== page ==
The history of the world’s most expensive road

Construction on a coastal link on the French island of Réunion in the Indian Ocean has already cost more than $2 billion

The new coastal road, or Nouvelle Route du Littoral (NRL), in Réunion.

A 12.4 kilometer (7.7 mile)-long coastal route in Réunion, a French island in the Indian Ocean, is set to be one of the world’s most expensive roads. So far, just eight kilometers (five miles) are operational. But work is progressing and, despite significant technical difficulties, this ambitious civil engineering project is set to be completed in four years’ time.

The new coastal road, or Nouvelle Route du Littoral (NRL), links Réunion’s capital of Saint-Denis with the town of La Possession, which are both located on the north of the island.

Réunion is located near Madagascar, but it is a fully-fledged European territory, as it is one of the four overseas departments that make up France.

Opened to traffic last year, the unique road has so far cost a whopping €2 billion ($2.19 billion), and it is expected to cost another €500 million ($547.5 million) to complete. This is a record-breaking sum for this type of construction, but once finished, the overseas highway is likely to be one of the most dazzling roads on the planet.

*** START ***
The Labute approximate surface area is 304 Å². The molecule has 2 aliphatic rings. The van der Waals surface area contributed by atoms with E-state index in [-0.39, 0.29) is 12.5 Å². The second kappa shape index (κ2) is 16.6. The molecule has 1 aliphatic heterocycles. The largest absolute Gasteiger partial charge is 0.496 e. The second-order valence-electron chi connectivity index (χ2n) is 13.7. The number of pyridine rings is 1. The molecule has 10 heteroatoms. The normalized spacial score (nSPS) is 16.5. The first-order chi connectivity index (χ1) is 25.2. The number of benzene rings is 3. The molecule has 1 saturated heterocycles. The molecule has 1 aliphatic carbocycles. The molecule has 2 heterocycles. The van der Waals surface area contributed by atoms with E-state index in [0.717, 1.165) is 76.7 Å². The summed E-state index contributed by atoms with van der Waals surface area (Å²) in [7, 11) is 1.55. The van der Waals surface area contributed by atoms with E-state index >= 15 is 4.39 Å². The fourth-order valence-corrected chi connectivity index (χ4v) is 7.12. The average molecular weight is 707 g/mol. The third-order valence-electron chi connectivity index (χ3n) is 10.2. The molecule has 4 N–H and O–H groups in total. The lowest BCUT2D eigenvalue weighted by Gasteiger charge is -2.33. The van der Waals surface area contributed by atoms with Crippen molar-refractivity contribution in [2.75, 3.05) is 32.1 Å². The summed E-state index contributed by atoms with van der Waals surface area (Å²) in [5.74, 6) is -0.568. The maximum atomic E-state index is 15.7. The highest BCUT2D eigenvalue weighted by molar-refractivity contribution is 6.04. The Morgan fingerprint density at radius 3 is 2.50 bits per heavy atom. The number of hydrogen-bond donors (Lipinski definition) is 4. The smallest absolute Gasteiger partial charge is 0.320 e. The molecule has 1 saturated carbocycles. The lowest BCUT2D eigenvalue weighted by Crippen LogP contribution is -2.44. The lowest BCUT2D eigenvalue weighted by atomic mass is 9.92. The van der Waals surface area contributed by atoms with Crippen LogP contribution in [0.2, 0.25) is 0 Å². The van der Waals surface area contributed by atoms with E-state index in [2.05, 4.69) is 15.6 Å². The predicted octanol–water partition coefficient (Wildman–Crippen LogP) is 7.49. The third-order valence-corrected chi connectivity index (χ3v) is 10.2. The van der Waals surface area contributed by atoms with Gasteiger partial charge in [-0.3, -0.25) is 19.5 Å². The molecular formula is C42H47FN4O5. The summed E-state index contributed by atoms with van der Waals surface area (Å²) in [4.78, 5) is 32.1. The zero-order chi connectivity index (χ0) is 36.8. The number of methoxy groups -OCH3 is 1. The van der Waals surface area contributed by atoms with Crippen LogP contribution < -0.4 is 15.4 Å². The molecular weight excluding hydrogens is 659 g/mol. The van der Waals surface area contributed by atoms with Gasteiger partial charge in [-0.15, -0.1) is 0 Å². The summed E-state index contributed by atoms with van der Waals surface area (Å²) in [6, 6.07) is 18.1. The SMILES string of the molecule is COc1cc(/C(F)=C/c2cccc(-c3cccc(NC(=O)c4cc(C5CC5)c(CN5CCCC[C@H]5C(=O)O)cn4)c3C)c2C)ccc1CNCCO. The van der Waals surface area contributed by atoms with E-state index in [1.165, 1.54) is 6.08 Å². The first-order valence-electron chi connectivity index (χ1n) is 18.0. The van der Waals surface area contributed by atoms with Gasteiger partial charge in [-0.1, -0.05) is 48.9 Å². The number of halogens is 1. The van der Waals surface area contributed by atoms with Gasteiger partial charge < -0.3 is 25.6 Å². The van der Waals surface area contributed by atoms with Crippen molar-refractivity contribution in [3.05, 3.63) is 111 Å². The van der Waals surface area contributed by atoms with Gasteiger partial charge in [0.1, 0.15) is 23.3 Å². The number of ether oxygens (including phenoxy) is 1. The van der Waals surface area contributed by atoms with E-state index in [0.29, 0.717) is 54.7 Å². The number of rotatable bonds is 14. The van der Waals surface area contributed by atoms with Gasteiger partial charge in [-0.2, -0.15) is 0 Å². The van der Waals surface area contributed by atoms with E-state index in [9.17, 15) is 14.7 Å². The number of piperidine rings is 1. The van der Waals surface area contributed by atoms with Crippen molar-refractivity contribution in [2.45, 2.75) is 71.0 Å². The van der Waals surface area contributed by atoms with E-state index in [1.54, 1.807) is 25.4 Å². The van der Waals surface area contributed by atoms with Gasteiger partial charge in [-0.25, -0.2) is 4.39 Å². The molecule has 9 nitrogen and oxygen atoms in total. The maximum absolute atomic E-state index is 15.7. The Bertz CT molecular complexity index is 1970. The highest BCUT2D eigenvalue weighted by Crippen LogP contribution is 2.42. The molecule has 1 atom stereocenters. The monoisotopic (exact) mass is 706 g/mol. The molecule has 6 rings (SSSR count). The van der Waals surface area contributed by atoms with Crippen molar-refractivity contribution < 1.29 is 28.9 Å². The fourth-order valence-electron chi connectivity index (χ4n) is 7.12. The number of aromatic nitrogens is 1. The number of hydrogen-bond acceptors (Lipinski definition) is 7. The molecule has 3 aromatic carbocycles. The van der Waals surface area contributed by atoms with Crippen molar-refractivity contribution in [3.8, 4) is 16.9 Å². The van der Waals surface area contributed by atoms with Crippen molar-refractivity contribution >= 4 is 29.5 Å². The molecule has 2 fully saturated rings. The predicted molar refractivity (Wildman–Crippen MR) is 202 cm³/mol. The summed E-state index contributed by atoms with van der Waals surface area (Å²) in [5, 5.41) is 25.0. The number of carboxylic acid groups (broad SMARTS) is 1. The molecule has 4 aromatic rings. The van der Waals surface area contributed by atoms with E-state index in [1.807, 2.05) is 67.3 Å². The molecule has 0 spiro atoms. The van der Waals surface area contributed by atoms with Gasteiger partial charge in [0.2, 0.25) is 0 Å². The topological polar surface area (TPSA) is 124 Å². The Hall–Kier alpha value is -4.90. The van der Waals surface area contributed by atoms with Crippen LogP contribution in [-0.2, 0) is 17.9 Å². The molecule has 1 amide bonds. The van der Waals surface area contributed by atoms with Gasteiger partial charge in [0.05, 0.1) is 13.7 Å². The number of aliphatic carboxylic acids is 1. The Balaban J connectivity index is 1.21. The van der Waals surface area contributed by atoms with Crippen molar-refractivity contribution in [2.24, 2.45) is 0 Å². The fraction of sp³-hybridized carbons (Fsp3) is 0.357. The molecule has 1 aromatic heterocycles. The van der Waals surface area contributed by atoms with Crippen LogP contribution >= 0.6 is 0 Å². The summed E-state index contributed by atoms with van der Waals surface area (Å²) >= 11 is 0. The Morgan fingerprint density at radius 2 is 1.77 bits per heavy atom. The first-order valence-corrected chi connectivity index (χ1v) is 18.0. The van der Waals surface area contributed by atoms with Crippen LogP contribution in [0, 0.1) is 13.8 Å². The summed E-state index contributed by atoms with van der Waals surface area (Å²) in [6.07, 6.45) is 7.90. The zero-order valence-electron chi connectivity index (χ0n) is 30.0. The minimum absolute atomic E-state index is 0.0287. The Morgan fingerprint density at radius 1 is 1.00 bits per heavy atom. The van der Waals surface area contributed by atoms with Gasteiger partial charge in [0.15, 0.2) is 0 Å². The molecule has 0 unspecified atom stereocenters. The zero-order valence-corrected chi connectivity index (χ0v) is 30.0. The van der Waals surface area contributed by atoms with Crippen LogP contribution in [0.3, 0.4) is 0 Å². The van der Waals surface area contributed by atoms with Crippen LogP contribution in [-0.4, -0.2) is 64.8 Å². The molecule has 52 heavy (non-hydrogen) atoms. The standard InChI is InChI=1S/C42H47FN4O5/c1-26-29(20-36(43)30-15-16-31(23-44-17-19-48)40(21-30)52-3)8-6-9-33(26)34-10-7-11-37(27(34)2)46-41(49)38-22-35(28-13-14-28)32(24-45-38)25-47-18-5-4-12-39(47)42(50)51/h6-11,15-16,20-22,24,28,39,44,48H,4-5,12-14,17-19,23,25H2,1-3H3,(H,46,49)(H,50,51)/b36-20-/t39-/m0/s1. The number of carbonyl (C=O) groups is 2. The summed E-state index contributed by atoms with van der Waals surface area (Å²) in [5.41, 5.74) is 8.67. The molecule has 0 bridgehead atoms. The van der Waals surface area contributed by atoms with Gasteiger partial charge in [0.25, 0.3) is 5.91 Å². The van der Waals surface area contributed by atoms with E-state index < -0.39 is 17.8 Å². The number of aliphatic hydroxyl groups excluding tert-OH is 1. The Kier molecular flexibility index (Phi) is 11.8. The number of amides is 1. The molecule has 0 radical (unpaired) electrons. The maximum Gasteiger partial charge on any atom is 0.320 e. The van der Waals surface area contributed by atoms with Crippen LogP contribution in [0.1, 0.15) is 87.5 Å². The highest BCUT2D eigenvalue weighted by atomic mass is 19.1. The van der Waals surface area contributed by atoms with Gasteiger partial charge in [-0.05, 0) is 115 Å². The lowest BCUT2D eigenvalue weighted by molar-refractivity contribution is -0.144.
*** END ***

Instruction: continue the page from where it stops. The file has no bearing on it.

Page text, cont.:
However, since construction began in 2015, the NRL has faced several technical difficulties, as well as delays due to material shortages. The coastal road alternates suspended viaducts with breakwaters built on the seabed itself. The aim of the project is to ease traffic on the old and dangerous road that runs along the coast. That road has been a safety hazard due to landslides from the surrounding cliffs, and weather conditions, such as floods, that often affect traffic. Easing congestion on the route is important, as around 60,000 vehicles travel daily between the two island cities.

The NRL was opened to one-way traffic in 2022, it has now just opened to traffic in both directions. In addition to the numerous problems and delays that have occurred during its construction, it has also faced legal problems, with French authorities finding signs of financial irregularities in the accounts for the project.

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